Debate provides little to spur Bush comeback



ST. LOUIS -- If President Bush needed a superb performanc by himself or a major gaffe by Gov. Bill Clinton to resurrect his flagging reelection campaign, he didn't get either in last night's first 1992 presidential debate.

Over the 95-minute exchange among the two major-party nominees and independent candidate Ross Perot, nothing happened that is likely to change the outlook that existed going into the debate. As a result, the challenge for the president heading for the second three-way debate in Richmond Thursday night remains the same. He still needs to create some kind of dynamic that will give voters a sense that he is achieving a breakthrough, either by selling himself better or seeing Clinton stumble.

The president's decision in advance of last night's debate to make an issue of Clinton's participation in Vietnam War protests in England 23 years ago was costly to him in that it forced him on the defensive when the Arkansas governor sternly accused him of questioning his patriotism.

Clinton, obviously well primed to make the most of the situation, winged the president by comparing him by implication to Joe McCarthy, the Republican Party's notorious character assassin of the 1950s, and noting that "a senator from Connecticut stood up to him named Prescott Bush" -- the president's father. The line qualified as the likely favorite sound bite to be aired in post-debate television and newspaper accounts.

The introduction of the issue of Clinton's overseas protests against his own country's Vietnam policy also gave Perot an opportunity to do what he did throughout the debate-- dig at Bush for his performance over the last three-plus years. Perot wrote off Clinton's behavior in 1969 as youthful indiscretion while suggesting that what counts is behavior "when you're a senior official in the federal government spending billions of dollars of taxpayers' money."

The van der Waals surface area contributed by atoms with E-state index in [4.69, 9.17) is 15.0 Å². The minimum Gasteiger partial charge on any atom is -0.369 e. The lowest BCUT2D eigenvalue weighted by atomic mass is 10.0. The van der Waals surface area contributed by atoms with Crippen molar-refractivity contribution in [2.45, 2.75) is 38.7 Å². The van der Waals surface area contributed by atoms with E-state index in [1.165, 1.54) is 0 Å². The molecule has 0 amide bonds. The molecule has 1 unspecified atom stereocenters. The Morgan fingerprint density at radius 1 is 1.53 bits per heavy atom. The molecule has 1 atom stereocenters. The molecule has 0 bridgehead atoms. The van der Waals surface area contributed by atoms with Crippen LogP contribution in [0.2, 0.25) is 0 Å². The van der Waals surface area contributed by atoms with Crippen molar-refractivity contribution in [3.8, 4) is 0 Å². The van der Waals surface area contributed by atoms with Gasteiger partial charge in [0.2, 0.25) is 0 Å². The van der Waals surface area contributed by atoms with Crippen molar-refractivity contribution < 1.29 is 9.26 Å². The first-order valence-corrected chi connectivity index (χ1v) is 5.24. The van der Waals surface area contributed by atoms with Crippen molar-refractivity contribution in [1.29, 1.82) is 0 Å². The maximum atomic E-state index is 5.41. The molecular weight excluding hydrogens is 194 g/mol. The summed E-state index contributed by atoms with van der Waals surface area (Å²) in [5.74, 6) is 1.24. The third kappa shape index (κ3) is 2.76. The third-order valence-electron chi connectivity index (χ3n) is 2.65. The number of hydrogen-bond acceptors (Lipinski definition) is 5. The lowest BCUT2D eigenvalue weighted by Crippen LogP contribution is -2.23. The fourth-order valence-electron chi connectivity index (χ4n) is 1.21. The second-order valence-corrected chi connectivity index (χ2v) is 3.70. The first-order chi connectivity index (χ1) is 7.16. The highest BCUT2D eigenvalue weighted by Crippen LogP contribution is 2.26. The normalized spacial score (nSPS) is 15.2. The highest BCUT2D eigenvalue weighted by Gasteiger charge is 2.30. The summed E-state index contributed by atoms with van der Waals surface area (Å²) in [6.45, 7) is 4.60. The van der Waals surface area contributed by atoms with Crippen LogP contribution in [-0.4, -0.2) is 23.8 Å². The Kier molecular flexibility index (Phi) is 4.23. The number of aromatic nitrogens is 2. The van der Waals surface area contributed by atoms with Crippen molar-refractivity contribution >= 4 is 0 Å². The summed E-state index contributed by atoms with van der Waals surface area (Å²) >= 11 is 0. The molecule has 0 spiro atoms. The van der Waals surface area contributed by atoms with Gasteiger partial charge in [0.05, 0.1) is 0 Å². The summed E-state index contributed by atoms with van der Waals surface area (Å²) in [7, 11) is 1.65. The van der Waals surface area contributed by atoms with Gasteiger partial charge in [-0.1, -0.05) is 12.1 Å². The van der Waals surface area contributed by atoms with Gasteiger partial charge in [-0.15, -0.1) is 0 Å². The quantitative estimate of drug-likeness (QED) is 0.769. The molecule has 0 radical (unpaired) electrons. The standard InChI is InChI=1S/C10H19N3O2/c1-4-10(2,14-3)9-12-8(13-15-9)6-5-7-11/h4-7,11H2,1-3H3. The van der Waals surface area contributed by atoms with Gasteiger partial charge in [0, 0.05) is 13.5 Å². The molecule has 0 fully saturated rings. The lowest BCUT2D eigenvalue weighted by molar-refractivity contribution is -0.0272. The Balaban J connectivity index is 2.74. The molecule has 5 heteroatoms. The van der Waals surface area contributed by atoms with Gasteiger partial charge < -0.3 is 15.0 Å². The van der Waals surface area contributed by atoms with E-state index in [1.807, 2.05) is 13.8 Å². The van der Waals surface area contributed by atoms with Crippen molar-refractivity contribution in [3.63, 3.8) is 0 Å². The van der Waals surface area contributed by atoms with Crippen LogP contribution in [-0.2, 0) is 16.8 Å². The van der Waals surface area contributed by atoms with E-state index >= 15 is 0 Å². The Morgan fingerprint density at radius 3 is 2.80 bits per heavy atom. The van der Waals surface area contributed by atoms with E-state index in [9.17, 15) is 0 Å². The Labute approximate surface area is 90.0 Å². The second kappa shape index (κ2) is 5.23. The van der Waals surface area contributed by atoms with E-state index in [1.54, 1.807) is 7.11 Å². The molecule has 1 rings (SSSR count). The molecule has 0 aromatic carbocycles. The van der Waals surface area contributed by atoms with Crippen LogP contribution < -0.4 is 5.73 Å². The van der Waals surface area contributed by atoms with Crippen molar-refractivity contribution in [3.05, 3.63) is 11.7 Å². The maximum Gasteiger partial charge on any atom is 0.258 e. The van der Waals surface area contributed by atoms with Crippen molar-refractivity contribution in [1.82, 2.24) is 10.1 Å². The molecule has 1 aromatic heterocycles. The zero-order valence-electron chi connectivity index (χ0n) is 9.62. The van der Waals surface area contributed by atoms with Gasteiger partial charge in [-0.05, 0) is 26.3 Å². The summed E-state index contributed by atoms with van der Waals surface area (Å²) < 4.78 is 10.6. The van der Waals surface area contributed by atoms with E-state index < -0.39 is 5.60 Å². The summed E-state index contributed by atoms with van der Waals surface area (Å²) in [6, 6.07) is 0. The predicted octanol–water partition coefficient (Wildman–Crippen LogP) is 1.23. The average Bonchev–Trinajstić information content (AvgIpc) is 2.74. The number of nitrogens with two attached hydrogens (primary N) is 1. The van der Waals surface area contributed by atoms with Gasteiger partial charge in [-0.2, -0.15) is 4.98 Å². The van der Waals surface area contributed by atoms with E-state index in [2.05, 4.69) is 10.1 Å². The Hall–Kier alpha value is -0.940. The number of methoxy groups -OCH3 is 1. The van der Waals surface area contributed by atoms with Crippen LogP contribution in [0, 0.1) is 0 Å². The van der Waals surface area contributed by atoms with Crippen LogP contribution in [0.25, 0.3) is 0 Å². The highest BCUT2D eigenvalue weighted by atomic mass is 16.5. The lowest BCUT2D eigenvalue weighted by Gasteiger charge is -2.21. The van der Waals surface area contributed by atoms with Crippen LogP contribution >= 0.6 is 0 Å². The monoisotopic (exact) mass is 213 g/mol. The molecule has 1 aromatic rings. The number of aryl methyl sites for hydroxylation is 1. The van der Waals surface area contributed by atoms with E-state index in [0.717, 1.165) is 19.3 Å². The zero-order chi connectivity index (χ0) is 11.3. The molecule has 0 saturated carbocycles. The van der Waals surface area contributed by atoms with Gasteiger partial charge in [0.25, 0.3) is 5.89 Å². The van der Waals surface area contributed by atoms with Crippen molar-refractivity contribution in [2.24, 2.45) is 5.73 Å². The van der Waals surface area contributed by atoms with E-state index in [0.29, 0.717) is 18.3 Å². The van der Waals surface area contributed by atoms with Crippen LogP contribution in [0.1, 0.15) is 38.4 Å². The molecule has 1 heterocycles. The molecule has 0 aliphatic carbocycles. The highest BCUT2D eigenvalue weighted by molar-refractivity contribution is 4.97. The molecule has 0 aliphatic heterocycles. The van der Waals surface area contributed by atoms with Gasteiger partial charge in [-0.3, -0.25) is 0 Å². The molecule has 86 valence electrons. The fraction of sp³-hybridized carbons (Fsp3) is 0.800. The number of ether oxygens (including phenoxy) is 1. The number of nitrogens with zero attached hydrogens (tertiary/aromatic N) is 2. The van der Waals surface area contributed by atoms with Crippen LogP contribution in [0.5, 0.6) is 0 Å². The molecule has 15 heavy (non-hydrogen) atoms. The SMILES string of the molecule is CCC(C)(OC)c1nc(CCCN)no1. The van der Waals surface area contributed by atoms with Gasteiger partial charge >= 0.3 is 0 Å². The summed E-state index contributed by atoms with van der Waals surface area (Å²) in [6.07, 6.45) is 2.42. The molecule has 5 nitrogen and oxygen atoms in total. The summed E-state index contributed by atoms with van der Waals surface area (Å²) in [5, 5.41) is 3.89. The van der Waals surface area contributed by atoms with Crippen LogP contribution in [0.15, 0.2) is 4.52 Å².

There was much speculation before the debate about what impact Perot's presence would have. Predictably, Bush and Clinton treated him with kid gloves, only mildly differing with him on occasion and often agreeing with him. But that did not stop Perot from taking Bush to task for ignoring what at one point he called "a ticking time bomb" in the mushrooming federal deficit.

If Perot's presence on the stage reduced Clinton's chance to gain stature by squaring off alone with a White House incumbent, it also made Bush more of a target, compounding his problem of seeming to be on the defensive through most of the debate. The president sought to counter by engaging in boosterism, several times disagreeing that, as he charged Clinton with saying, "the country is coming apart at the seams." At several points and in his closing remarks, he strove to put his foreign-policy achievements, and particularly the reduction of the nuclear threat brought about by the end of the Cold War, in the forefront.

But the state of the economy is what remains at the forefront of voters' concerns, as all polls overwhelmingly demonstrate. And Bush's expressions of understanding people's concerns and his rehashed attacks on Clinton as just another tax-and-spend Democrat did not offer them anything new to encourage their support.

The very fact that one debate is now over and the president has failed get from it any new ammunition with which to try to reduce Clinton's commanding lead is in itself a loss for him, and a gain for Clinton. The history of these debates is that voters pay less attention after the first one -- unless there is a major gaffe, as in Gerald Ford's denial of Communist domination of Eastern Europe in his second debate against Jimmy Carter in 1976.

Clinton demonstrated a steadiness and confidence that raises the odds on the chances that he will blow his cool or otherwise hand Bush something in the second debate with which to breathe new life into his campaign. And with Perot sniping at the Bush record while saying nothing about Clinton, the president is going to find it just as difficult in Richmond to find the chemistry, let alone the persuasive case on the economy, to convince the voters that a second four years will bring improvement over his first four in the Oval Office.

In the meantime, there is the debate of vice-presidential candidates in Atlanta tomorrow night. In that one, the president will no doubt be keeping his fingers crossed. Little that Vice President Dan Quayle can say is likely to help Bush's dilemma, so the president will be hoping Quayle at least will say nothing that will make his comeback task any harder.

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